We’ve turned in our old school room key, time to go home

All too soon we were at the airport and using British Airways computerized check-in to print out our boarding passes confirming the seats we had selected on the BA website the evening before. The obligatory security check was next as we placed our carry-on, pocket contents and shoes into trays and submitted to the scans. All-in-all it was over fairly quickly and was as painless as such a thing can be. It’s all ‘security theatre’ anyway.

To our delight there was a Pret within the secure zone so I got to enjoy a last Ham and Eggs Bloomer sandwich while Linda and Kevin enjoyed Prawn baguettes. With the last of my British paper currency I bought a Top Gear magazine for £3.99, even with the exchange, considerably less than it goes for at Chapters in Canada. After lunch we made our way to the departure lounge. At the appointed time we were packed into a bus with the rest of the our flight and travelled for what seemed a long time out to where our plane was parked. To Kevin’s chagrin, this meant climbing the stairs into our plane rather than boarding via a jetway. Kevin’s mood didn’t improve as we wedged into our seats in the centre section of the plane. Kevin was feeling the onset of a cold and the cramped seating didn’t help.

We took off a bit late but our captain promised that we would be able to make up the time. During the flight I had planned to use my laptop to write these blogs but with no elbow room (I was seated between Kevin and Linda) this proved impossible. So I just listened to my Audiobook instead (The Girl Who Kicked The Hornets Nest, highly recommended). Needless to say the flight home was less pleasant. We all agreed that we would definitely upgrade to World Traveller Plus both ways next time.

Goodies from Harrods, you shouldn’t have!

Goodies from Harrods, you shouldn’t have!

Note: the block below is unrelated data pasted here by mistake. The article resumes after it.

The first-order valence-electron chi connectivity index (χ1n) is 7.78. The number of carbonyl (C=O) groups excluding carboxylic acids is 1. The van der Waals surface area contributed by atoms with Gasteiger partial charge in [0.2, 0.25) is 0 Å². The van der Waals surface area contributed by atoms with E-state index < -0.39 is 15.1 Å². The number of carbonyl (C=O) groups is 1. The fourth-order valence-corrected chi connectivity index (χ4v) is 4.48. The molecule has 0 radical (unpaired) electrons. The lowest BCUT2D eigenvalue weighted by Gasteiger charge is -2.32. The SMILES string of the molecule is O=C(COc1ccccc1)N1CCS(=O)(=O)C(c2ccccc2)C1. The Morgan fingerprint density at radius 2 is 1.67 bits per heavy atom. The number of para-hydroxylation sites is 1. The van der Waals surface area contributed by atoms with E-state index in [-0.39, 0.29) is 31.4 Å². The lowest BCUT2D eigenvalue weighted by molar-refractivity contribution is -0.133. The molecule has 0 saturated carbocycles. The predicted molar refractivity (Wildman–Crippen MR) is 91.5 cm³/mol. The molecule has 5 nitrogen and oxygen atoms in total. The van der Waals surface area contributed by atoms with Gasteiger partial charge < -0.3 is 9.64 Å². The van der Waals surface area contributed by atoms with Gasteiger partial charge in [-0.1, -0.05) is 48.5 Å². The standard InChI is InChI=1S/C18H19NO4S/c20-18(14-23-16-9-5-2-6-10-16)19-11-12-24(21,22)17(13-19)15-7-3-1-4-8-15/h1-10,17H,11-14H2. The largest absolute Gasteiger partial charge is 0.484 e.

We landed at Pearson in Toronto a bit ahead of schedule. I have memories of coming into Pearson from other countries several times ranging from 1978 to now and the memories are the same. You walk through endless corridors and large empty spaces to get to immigration and customs. Compared to Heathrow the ‘welcome home’ was clinical and cold. Anyway we finally collected our luggage and made our way to the automated train and back to the GTAA parking. It took some searching since it was dark and tempers were short as we had had a long day but we found the Corolla, put our luggage in the trunk and drove back to St. Catharines. Though traffic was light, we were tired and the drive seemed long but we finally arrived home. We were greeted enthusiastically by the kids and they liked the presents we bought. For Dan we got a ‘Mind The Gap’ t-shirt, we gave Rebecca a scarf we bought in Bath plus a double-decker bus keychain and we brought Phil a Union flag tank top. For everyone we brought two tins of Harrods Scottish shortbread plus some jam (all long gone).

The sad remains of the shortbread feeding frenzy

The sad remains of the shortbread feeding frenzy

The trip all-in-all was a huge success, with many thanks to Kevin for help in planning and getting around. The only downside is that now we’re hooked and can’t wait to go back.